The main challenge of this community is integration, in some cases facing the “discomfort” of local communities. “The chapter on socio-economic insertion is perhaps the one with the most political pressure in the host countries today,” Stein acknowledges.


In October, Brussels hosted the 'Solidarity Conference with Venezuelan Refugees and Migrants', a forum in which 120 million euros were committed and in which, according to the UN envoy, the idea that the Venezuela's migration crisis corresponded to neighboring countries “of medium income” or, on a broader spectrum, to the United States and Canada.

In this sense, he states that in the Brussels meeting he perceived that there was “a general awareness of the crisis”, more “journalistic” than in the background. According to Stein, among his announcers “there was a reaction of astonishment” to know “the magnitude of this crisis and its complexity.”

Reuters / Luisa González

“It stopped being a subregional crisis a long time ago,” says the envoy, who fears that the effects will be achieved globally if it is not addressed “in an appropriate manner.” In this context, he considers that Spain has been one of the countries that “more practical concrete commitment” has historically had towards Latin America, with a vision “almost identical to what the Latin American countries are looking for” and that combines bilateral agreements with a regional approach .

Stein advocates separating “the political agenda” from the “technical demands” derived from migrants and refugees, as would already be done within the framework of the so-called Quito Process. Not surprisingly, responding to the emergency should not depend on possible internal advances in Venezuela: “At the beginning of the year it was believed that there could be a democratic political solution that has not occurred.”


The “waiting measure” in which the donors' agendas remained then also has in mind “what has been called the day after”, in which it will also be necessary to meet the internal needs of Venezuela. Stein foresees that “large resources and probably several years” will be necessary to overcome basic services and recover internal productivity, weighed down by a currency, the bolivar, whose value is “practically non-existent” for the domestic market.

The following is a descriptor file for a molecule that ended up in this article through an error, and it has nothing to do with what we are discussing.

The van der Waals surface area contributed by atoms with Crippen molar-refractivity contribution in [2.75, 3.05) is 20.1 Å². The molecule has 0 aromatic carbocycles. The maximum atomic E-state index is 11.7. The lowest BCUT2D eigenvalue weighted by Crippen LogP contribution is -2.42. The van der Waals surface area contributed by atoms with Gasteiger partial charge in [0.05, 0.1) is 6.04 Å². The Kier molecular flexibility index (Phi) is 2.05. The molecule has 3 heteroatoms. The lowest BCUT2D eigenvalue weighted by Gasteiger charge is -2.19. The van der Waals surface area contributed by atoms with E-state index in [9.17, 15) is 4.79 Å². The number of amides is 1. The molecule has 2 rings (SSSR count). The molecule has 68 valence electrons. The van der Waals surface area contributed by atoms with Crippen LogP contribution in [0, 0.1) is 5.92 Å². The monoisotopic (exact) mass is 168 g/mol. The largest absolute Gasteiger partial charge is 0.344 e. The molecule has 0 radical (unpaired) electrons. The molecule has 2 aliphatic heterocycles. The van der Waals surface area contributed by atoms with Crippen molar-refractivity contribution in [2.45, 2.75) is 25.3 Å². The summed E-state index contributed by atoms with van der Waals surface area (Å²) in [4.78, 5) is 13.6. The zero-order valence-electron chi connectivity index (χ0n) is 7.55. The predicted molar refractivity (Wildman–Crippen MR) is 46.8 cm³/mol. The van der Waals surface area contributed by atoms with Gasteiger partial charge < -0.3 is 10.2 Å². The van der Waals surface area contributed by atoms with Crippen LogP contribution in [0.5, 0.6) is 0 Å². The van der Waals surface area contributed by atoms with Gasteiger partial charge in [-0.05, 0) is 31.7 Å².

Whatever happens, “we cannot assume (that the displaced population) will return with the same speed” with which he left, according to the international representative, who predicts that “a high percentage” of migrants and refugees late “even several years “in returning to Venezuela. And that “if it doesn't take root” in the host countries and chooses never to return.

The UN envoy anticipates that, “most likely”, the Brussels solidarity conference will lead to a donor summit “in the first half of 2020”, although he clarifies that it is still necessary to “choose an appropriate date and place” with which both donor countries and Latin American states agree.

One of the options that are being considered, although “it is still a very tentative topic”, is to make this conference coincide with the spring meetings of the World Bank in Washington.


The former Vice President of Guatemala does not work with any calendar, to the extent that he says he does not know when he will end his work as an IOM and UNHCR envoy. His initial term ended in May 2019, but the organization requested an extension in force until at least January 2020.

When that date arrives, it opens the door to continuity: “I could again commit myself to another section to the extent that it is seen that I can somehow be useful to this humanitarian diplomacy.” At the end of this stage, however, he discarded opting for another position of international relevance – he came to propose himself as a candidate to lead the Organization of American States (OAS) – or run in Guatemala, despite the fact that some “nut” has suggested so .